The IMF agreed to provide $17.2 billion provided that the Thai government increase taxes, raise interest rates, reduce public spending, and privatize state-owned businesses in order to cool down their economy. In addition, they were to let insolvent financial institutions fail. By the end of 1997, 56 financial institutions were closed down, deepening the country's recession.

The turmoil in Thailand spread like wildfire to the other Asian ecomomies who were having the same currency problems. Virtually all of the Asian currencies were floating against the dollar, depreciating them severely. In October 1997, the IMF intervened in Indonesia, providing $37 billion in partnership with the World Bank and the Asian Development Bank. Indonesia's difficulties in adhering to the IMF's loan conditions finally resulted in President Suharto being removed from power in May 1998. The currency pressures eventually forced South Korea to float its currency. The IMF loaned the country $55 billion based on the same draconian measured that were imposed on the other governments.

The Japanese Yen

During the decade prior to the Asian crisis, Japanese financial institutions were having their own problems. The exchange rate had changed from 1$=250 in 1985 to $1=85 in 1995. Although the inflation rates were different in the two countries (US rates were at least twice Japanese rate), the movement in exchange rates (purchasing power parity) were 30% more than could be explained by inflation.

Japanese Financial Institutions

Because of the large trade balance surplus with the US, Japanese companies had excess dollars. They traded their banks for yen and the banks promptly invested in the US economy. In this way, the exchange rates did not move appreciably, except as could be explained by inflation. However, when the Japanese economy entered into its worst recession since 1945 in the early 1990s, the financial institutions saw their balance sheets deteriorate. They reduced their US investments and put their money into Japanese bonds. This shift in the current ratio caused the value of the yen to appreciate against the dollar to the the 1995 rate.

This process reversed itself in 1996. The US was experiencing a sustained boom. Its inflation rates were low and interest rates were kept relatively high by the Federal Reserve Bank. In addition, there was the incipient currency debacle in Asia. Japanese interest rates, by comparison, had been kept very low in order stimulate their flagging economy. The financial institutions began investing in US stocks and bonds taking advantage of the interest differential and the appreciating value. By 1998, the exchange rate was $1=140.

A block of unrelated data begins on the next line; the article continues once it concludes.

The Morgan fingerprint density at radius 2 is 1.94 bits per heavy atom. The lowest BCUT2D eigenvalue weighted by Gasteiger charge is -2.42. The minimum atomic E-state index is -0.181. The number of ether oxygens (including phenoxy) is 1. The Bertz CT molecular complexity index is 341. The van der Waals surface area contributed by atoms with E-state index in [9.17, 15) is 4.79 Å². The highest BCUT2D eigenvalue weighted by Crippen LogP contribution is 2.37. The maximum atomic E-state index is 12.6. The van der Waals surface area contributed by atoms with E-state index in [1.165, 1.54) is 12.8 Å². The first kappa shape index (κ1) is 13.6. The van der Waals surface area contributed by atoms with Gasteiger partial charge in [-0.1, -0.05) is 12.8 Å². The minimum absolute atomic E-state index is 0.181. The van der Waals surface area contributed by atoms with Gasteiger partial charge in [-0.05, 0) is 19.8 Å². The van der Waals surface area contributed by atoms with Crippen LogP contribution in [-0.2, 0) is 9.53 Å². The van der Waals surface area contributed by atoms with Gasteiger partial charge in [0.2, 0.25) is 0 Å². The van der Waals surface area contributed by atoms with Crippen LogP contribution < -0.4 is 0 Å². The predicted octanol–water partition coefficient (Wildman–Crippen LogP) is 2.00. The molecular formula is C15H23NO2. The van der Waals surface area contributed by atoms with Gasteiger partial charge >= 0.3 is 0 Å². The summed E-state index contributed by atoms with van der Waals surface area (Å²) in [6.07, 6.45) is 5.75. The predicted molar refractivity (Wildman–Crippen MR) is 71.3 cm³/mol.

Today the rate stands at $1=120. Japanese institutions have had to continue to plow money back into the Japanese economy. The high exchange rate has caused foreign competiton and the acceleration of imports into Japan, further exacerbating the business environment. Fulford illustrates that Oji Shinkin Bank has "$8.1 billion in loans and officially $790 million in nonperforming debt." A national association of "bank victims" exists in Japan, formed to pursue claims that Oji had fraudulently used their assets as collateral for bad loans to others. Fulford presents a case that "'If Japan's government tried to clear up all the bad debt honestly it would go bankrupt.' (Naoko Nemoto, chief banking sector analyst at Standard & Poor's in Japan)"

I, for one, have the feeling that we are like a pencil balanced on its point. OK - so it's not that bad. However, we are in a global economy. In 1963, the US share of the world output was 40.3%; in 1997 it was 12.6%. [Hill, p.13]. Our current economic problems are not simply a domestic problem.

Copyright October 2001 by REM Enterprises. Inc.

Robert McGeary